The video experts blog
How to Monitor Your Live Video Stream Using Real-Time Analytics
The global enterprise video market is expected to reach $40.84 billion by 2022. That’s an annual growth rate of more than 20 percent. More than 30 percent of fans now stream sports to their phones or tablets. Live video is increasingly important. That means you should pay close attention to how it performs via stream analytics.
If you stream live video on your website, you’re doing the right thing. Video, and especially live video, is fast becoming a pre-eminent business communication tool. But if you’re using video, how do you know that you’re using it well? Part of the answer is that you need to monitor your live video stream in real-time using stream analytics.
The article will look at this topic in-depth. We’ll look at a variety of potential challenges that live monitoring can expose. We’ll also examine some opportunities that may arise from gathering data on your live video streams.
Monitoring streaming live video
It’s critical to quantify how important video is to your organization and to make sure problems don’t arise. In the following segments, we’ll take a look at two important types of assessments you can perform to check the performance of your live streams. Then, in the next section of this blog, we’ll move on and discuss analytics.
The worst nightmare of most streamers is some sort of equipment failure. And unfortunately, there isn’t a very good way to check equipment while you are streaming. Therefore, it’s important to check our equipment before you go live.
We recommend stress-testing all-important equipment. Make sure that it functions correctly during a real-life live streaming scenario. You also want to make sure that it works after live streaming for a substantial amount of time. Equipment can heat up over time, so test during an extended use-case scenario. It can be a good idea to have a backup system in place in case of failures.
If you experience any problems, be ready to pull out any gear and replace it. Luckily, these issues don’t happen often. But keep your eye out. Unexplained problems sometimes come down to hardware.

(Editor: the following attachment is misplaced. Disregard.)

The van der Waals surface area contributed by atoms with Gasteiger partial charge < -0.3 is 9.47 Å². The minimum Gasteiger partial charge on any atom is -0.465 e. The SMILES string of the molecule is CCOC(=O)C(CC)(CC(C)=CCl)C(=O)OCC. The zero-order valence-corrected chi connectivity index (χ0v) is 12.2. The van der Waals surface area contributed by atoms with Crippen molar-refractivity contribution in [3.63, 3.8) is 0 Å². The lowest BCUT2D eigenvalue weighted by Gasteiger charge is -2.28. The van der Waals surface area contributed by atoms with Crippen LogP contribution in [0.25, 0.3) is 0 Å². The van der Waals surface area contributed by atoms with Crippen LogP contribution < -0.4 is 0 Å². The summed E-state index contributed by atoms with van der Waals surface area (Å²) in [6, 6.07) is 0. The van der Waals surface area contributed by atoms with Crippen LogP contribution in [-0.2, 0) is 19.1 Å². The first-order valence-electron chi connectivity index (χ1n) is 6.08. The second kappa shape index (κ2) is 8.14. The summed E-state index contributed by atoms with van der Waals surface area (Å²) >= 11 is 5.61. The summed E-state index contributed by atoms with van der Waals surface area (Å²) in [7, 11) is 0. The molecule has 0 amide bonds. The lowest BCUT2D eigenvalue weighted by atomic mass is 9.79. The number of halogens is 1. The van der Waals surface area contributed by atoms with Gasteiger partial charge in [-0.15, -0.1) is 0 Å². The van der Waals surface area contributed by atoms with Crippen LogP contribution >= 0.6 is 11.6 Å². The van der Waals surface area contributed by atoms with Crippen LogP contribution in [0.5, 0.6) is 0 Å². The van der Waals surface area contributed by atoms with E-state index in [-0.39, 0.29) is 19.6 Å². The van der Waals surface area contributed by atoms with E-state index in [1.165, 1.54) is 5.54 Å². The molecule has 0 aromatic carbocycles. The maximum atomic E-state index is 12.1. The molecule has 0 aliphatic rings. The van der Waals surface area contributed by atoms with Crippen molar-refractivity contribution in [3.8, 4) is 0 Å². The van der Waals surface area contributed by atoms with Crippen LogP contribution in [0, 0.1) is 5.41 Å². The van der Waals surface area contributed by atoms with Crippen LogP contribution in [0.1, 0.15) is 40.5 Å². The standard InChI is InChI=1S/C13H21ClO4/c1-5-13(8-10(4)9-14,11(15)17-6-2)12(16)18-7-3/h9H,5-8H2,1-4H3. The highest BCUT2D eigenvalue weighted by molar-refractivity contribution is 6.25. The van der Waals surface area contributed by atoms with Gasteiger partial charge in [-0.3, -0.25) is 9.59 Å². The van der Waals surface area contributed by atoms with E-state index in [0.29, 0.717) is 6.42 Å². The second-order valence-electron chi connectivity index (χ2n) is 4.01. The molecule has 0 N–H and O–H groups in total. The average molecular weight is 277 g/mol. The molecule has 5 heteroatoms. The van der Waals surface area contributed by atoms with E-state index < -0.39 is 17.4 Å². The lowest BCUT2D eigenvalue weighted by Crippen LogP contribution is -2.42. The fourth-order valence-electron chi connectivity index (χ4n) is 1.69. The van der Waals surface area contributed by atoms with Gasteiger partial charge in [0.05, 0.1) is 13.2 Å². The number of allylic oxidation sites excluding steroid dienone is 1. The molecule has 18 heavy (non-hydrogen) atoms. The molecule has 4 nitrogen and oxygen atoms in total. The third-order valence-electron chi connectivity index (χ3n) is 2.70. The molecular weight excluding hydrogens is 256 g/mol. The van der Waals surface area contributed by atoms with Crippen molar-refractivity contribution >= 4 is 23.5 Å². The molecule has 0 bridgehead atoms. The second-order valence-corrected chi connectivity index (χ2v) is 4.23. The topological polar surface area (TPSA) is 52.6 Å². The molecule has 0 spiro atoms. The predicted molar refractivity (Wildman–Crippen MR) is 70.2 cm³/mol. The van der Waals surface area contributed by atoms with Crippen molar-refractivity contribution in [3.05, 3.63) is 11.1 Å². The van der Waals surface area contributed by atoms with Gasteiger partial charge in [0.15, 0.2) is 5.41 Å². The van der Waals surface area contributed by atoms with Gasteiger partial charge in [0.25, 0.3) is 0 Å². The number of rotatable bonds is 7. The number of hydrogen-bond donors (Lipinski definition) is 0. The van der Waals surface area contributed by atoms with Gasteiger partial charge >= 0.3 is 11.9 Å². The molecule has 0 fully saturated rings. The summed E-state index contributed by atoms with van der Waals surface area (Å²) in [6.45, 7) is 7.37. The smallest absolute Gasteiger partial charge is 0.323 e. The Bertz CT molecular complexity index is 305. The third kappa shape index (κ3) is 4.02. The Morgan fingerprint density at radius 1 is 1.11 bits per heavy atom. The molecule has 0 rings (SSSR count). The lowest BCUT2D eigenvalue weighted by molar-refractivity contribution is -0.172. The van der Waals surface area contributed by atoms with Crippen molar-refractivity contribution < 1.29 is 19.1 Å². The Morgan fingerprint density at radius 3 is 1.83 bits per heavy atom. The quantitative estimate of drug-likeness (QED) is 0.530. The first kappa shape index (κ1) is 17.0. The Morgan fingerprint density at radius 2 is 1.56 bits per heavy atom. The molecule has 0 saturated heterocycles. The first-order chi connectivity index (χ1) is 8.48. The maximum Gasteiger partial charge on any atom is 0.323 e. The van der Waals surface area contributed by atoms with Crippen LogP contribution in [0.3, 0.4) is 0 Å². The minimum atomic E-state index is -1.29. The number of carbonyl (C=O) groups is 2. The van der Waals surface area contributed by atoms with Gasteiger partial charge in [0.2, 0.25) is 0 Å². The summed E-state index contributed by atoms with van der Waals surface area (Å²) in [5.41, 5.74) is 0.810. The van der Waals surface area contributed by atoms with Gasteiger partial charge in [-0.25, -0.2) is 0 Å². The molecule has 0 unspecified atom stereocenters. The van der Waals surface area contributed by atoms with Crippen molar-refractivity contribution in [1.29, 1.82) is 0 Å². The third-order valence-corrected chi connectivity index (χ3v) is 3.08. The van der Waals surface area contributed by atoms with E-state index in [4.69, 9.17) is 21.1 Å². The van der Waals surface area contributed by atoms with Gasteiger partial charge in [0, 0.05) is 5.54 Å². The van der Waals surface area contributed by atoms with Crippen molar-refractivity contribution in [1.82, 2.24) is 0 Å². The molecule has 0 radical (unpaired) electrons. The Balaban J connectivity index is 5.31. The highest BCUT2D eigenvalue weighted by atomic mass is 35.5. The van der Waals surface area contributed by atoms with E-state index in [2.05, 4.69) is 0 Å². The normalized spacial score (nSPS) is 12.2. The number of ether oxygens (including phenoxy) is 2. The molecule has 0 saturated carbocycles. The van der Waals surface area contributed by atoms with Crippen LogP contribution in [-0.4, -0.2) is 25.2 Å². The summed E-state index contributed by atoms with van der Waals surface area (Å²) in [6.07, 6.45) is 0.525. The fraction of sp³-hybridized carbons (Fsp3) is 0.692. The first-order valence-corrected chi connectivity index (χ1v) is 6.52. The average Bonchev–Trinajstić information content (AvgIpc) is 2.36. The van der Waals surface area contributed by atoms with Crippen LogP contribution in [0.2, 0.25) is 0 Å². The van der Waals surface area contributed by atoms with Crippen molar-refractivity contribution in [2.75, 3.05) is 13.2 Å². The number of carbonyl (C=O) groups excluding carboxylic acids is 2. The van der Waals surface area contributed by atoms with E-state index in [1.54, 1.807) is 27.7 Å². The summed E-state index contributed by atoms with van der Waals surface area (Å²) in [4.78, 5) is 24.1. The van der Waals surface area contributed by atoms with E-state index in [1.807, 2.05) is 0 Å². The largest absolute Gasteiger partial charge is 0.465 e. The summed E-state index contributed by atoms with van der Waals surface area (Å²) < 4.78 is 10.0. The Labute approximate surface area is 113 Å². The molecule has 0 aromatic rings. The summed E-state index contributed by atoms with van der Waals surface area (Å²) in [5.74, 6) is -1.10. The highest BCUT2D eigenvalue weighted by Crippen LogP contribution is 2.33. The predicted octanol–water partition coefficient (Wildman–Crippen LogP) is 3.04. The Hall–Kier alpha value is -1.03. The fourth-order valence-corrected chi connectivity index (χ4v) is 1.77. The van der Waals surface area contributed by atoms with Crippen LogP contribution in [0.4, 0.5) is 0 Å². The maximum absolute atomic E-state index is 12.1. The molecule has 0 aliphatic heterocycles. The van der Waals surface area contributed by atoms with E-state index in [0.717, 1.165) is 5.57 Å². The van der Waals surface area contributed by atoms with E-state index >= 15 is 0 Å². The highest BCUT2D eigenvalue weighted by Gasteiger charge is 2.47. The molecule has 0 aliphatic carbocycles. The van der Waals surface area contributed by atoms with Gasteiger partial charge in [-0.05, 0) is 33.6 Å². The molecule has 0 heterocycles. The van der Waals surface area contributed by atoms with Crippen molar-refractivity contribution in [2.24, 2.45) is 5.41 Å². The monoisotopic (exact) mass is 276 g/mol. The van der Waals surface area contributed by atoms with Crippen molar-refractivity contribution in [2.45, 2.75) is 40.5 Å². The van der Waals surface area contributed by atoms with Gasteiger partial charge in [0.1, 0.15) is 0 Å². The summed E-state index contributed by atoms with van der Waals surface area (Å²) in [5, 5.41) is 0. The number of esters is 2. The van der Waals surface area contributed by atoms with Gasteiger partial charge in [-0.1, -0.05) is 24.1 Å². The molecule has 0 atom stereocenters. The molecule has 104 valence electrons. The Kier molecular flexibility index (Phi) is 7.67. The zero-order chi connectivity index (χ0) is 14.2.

Buffer and error checking
Buffering, lag, and start failure is a terrible idea. When they watch a poor quality stream, viewers get upset before they even know they’re upset. Their happiness falls and they’re much more likely to leave—and to view your brand negatively. See below this Akamai‘s video about viewers and video quality.
The other types of checking we recommend are active checking for buffering and error issues. This is something that we recommend doing with your test stream. This should be tested with a production setup. E.G., you should be connected to the internet connection you’ll use for your actual live stream. You should also be streaming at the same bitrate(s) you plan to stream with.
You can also do this testing during the actual live stream. If you’re streaming 24/7 or streaming for a long time, testing periodically is a good idea.
I recommend testing using various devices and using different internet connections. In 2018, 2.38 billion people will watch streaming or downloaded video across all devices. More than three quarters will be using a mobile device. Therefore, testing using mobile is essential.
There are also billions of internet users worldwide who remain on poor quality internet connections. Test using all sorts of connections ensures that you can do your best to support users who are running broadband, 4G cell networks, DSL, and who have poor reception.
This sort of testing can help you determine if you’re using the right bitrates.
Real-time stream analytics for live video
Now let’s move on to the second major topic of this article: real-time stream analytics. The live stream analytics provided by your streaming solution allows you to gather information about your live events. As the name implies, real-time analytics operate in real-time. This is essential for modern data-driven businesses.
Standard analytics helps you measure other types of information. This includes: